The World Health Organization (WHO) has resumed testing hydroxychloroquine as a COVID-19 treatment. The drug was temporarily removed from the WHO’s global Solidarity trial because of safety concerns raised by a large observational study published in The Lancet. Yesterday, the journal issued an expression of concern, and noted that an independent audit of the data has been commissioned.

(Time | 5 min read)

No evidence for hydroxychloroquine protection

A large clinical trial has found no evidence that hydroxychloroquine protects people from COVID-19. The gold-standard trial randomly assigned 821 people to take either hydroxychloroquine or a placebo within 4 days of exposure to SARS-CoV-2. There was no statistically significant difference between the two groups in the number of people who developed COVID-19 within two weeks, but those taking the drug did report more side effects than did those taking the placebo. People were not tested unless they showed symptoms, so the study doesn’t take asymptomatic cases into account.

NPR | 4 min read

Reference: New England Journal of Medicine paper

Get more of Nature’s continuously updated selection of the must-read papers and preprints on COVID-19.

Features & opinion

The CDC: what happened?

A new pandemic was not unexpected to scientists at the US Centers for Disease Control and Prevention (CDC). What shocked many observers was how poorly the organization coordinated its response. “Here is an agency that has been waiting its entire existence for this moment,” said public-health researcher and policymaker Peter Lurie. “And then they flub it. It is very sad. That is what they were set up to do.”

The New York Times | 29 min read

The risks of crowd-control weapons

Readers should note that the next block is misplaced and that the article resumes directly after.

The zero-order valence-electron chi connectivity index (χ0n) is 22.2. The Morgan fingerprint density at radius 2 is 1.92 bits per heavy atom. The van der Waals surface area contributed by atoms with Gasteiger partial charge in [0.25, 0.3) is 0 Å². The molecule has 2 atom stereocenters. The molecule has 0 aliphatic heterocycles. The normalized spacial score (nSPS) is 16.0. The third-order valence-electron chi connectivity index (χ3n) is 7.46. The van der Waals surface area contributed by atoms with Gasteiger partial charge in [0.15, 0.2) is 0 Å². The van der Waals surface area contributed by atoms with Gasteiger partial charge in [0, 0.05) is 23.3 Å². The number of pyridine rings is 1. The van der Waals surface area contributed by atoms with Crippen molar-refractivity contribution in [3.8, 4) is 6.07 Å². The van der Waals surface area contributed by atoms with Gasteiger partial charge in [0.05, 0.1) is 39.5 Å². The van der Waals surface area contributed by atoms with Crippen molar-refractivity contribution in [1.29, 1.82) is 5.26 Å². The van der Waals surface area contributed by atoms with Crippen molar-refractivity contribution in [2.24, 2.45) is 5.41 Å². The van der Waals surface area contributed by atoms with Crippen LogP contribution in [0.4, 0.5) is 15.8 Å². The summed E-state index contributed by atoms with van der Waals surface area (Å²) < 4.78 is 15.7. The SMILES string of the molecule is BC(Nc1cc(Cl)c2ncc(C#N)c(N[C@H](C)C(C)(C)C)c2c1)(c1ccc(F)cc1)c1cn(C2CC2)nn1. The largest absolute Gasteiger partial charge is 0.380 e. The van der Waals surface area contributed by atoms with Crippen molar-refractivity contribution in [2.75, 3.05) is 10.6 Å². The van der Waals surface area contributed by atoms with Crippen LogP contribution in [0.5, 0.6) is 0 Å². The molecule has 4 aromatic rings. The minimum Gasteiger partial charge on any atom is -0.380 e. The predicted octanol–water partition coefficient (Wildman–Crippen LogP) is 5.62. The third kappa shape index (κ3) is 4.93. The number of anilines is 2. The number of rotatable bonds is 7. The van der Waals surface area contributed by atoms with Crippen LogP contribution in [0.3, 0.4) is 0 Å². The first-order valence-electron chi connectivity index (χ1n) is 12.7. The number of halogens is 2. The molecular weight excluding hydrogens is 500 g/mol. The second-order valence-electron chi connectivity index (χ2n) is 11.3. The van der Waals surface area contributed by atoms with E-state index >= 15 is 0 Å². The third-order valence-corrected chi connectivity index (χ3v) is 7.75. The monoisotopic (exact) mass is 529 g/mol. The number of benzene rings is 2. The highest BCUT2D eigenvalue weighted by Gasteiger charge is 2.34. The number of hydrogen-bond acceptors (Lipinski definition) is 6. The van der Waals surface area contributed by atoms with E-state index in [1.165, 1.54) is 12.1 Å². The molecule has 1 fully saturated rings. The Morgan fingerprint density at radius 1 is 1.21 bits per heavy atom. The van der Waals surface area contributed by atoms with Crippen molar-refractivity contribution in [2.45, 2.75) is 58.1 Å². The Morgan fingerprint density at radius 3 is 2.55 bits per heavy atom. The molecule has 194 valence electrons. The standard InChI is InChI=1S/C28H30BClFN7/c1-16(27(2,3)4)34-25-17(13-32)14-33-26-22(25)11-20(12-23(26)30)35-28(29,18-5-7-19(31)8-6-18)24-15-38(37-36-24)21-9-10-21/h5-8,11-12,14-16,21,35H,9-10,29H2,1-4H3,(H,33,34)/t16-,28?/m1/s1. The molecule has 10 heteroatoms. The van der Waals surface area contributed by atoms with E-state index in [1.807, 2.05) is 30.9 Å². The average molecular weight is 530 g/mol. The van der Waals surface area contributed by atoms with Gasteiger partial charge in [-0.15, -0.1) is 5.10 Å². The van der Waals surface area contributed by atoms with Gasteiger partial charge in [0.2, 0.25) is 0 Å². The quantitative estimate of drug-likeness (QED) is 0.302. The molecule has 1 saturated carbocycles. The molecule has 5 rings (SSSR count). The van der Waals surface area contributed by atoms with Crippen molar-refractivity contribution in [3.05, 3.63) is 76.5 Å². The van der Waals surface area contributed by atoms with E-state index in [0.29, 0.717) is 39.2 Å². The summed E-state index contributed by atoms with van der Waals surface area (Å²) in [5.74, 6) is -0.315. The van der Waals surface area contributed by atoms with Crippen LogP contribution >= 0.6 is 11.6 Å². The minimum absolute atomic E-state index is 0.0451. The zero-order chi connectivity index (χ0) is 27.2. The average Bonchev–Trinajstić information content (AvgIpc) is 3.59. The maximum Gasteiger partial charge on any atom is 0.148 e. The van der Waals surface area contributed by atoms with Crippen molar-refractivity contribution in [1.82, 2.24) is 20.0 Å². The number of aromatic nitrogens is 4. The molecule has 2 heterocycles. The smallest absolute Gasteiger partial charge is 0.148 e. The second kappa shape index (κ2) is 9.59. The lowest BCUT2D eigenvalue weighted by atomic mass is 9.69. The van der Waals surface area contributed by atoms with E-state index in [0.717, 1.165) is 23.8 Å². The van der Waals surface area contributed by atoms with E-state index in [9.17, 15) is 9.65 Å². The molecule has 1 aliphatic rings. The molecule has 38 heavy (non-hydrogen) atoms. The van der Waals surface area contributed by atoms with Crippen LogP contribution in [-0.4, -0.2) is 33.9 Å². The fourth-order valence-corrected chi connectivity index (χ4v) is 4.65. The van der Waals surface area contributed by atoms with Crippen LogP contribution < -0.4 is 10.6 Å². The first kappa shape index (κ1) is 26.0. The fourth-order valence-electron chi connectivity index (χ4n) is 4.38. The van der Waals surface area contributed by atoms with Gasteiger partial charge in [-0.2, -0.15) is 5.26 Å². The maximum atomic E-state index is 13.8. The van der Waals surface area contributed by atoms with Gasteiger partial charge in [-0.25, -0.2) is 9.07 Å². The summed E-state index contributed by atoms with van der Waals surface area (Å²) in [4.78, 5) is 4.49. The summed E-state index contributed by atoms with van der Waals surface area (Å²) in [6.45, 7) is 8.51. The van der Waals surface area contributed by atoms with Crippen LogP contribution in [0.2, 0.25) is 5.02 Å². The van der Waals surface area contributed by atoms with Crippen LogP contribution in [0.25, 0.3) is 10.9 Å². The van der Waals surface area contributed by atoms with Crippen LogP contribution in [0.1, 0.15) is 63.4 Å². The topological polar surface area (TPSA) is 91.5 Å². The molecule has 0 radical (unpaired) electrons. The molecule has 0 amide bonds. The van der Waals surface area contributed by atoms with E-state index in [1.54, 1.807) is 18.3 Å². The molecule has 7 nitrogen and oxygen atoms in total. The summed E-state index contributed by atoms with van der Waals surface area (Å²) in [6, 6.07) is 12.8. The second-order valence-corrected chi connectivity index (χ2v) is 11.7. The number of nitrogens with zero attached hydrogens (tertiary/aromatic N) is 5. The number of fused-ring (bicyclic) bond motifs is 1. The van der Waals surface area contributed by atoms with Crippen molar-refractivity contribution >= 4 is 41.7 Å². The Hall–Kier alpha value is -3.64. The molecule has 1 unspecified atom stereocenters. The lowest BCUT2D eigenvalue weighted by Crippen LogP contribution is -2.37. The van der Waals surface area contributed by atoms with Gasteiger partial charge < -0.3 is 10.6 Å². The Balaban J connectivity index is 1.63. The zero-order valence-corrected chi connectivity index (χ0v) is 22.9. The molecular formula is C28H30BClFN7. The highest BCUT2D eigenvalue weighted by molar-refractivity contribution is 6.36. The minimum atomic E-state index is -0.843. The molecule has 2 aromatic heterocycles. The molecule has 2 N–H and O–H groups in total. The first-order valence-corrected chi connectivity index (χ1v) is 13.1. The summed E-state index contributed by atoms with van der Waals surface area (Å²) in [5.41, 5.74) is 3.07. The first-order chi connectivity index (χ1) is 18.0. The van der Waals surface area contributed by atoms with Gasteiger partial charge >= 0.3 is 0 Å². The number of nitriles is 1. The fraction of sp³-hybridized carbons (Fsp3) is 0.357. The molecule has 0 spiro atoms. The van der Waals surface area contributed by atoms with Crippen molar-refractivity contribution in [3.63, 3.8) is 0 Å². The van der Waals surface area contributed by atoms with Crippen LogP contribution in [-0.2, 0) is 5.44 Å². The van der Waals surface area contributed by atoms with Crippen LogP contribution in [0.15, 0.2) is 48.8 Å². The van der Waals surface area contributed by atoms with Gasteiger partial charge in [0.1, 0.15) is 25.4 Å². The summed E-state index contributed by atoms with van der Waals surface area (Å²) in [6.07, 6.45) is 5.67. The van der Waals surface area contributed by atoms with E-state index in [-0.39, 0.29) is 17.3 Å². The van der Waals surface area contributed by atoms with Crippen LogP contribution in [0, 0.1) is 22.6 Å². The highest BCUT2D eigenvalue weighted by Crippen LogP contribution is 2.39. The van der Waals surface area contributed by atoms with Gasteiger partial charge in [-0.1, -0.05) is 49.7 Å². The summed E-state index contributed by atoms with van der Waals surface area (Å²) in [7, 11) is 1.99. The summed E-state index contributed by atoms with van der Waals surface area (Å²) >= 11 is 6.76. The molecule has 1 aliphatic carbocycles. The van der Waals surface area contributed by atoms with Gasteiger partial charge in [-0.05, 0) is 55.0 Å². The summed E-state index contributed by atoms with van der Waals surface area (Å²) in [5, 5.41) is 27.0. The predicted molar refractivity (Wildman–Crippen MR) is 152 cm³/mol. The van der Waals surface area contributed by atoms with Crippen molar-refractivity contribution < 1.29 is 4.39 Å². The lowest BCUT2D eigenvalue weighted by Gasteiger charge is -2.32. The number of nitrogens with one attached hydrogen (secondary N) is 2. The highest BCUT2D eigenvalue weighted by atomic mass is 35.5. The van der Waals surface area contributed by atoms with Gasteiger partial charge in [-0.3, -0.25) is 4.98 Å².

Some ‘non-lethal’ weapons, such as those that have been used by police against Black Lives Matter protesters in the United States, can cause serious injury, permanent disabilities or death. “Calling tear gas and rubber bullets non-lethal weapons is flat-out wrong,” says emergency-medicine physician Rohini Haar. Rubber bullets are often not made from rubber — but from metal and other hard materials. And irritants in pepper spray or tear gas can cause bouts of sneezing and coughing, which can speed up the spread of virus particles from people infected with COVID-19.

Wired | 7 min read

Read more: chemical-weapons expert Dan Kaszeta calls on lawmakers to restrict the use of riot-control chemicals. (Nature, from September)

Let Penrose help you to visualize maths

No, not Roger Penrose — the mathematical physicist who helped to establish the theory of black holes — but a software tool named after him. The tool automatically creates diagrams from a formula. Users can choose the type of visualization they want, such as 3D geometry or a Venn diagram, and can tweak the output to make it clearer to read and easy on the eyes. The authors hope that their tool will encourage writers to include more diagrams: because making figures is time consuming, typical maths papers have around only one figure every ten pages, they write.

Popular Mechanics | 3 min read

Source: SIGGRAPH preprint